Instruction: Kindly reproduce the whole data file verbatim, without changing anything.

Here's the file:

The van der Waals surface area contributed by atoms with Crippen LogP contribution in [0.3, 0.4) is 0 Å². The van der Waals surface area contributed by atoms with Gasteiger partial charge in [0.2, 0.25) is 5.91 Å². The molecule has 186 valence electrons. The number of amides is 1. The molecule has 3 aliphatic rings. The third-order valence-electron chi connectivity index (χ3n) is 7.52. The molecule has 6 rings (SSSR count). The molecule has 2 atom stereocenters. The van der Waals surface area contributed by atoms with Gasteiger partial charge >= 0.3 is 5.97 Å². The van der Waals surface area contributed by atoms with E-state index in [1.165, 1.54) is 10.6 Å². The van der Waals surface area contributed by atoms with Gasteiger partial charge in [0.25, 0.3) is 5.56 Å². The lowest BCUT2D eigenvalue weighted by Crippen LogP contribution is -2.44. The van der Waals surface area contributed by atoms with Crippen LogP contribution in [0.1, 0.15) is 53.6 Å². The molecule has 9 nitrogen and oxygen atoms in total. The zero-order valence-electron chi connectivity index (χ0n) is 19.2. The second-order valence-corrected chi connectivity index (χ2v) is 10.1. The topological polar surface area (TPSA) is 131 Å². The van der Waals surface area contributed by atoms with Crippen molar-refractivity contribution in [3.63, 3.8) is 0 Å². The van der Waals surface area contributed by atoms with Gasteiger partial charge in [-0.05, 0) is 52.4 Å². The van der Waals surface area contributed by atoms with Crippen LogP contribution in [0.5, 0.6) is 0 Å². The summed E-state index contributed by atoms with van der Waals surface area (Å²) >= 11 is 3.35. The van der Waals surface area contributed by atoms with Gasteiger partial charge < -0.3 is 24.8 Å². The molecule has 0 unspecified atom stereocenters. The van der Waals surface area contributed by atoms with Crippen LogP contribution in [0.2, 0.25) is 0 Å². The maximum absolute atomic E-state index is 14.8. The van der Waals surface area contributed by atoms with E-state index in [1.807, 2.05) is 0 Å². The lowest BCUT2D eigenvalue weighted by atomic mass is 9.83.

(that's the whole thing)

The van der Waals surface area contributed by atoms with Crippen LogP contribution in [0.3, 0.4) is 0 Å². The van der Waals surface area contributed by atoms with Gasteiger partial charge in [0.2, 0.25) is 5.91 Å². The molecule has 186 valence electrons. The number of amides is 1. The molecule has 3 aliphatic rings. The third-order valence-electron chi connectivity index (χ3n) is 7.52. The molecule has 6 rings (SSSR count). The molecule has 2 atom stereocenters. The van der Waals surface area contributed by atoms with Gasteiger partial charge >= 0.3 is 5.97 Å². The van der Waals surface area contributed by atoms with E-state index in [1.165, 1.54) is 10.6 Å². The van der Waals surface area contributed by atoms with Gasteiger partial charge in [0.25, 0.3) is 5.56 Å². The lowest BCUT2D eigenvalue weighted by Crippen LogP contribution is -2.44. The van der Waals surface area contributed by atoms with Crippen LogP contribution in [0.1, 0.15) is 53.6 Å². The molecule has 9 nitrogen and oxygen atoms in total. The zero-order valence-electron chi connectivity index (χ0n) is 19.2. The second-order valence-corrected chi connectivity index (χ2v) is 10.1. The topological polar surface area (TPSA) is 131 Å². The van der Waals surface area contributed by atoms with Crippen molar-refractivity contribution in [3.63, 3.8) is 0 Å². The van der Waals surface area contributed by atoms with Gasteiger partial charge in [-0.05, 0) is 52.4 Å². The van der Waals surface area contributed by atoms with Crippen LogP contribution in [0.5, 0.6) is 0 Å². The summed E-state index contributed by atoms with van der Waals surface area (Å²) >= 11 is 3.35. The van der Waals surface area contributed by atoms with Gasteiger partial charge < -0.3 is 24.8 Å². The molecule has 0 unspecified atom stereocenters. The van der Waals surface area contributed by atoms with Crippen LogP contribution in [0.2, 0.25) is 0 Å². The maximum absolute atomic E-state index is 14.8. The van der Waals surface area contributed by atoms with E-state index in [1.807, 2.05) is 0 Å². The lowest BCUT2D eigenvalue weighted by atomic mass is 9.83.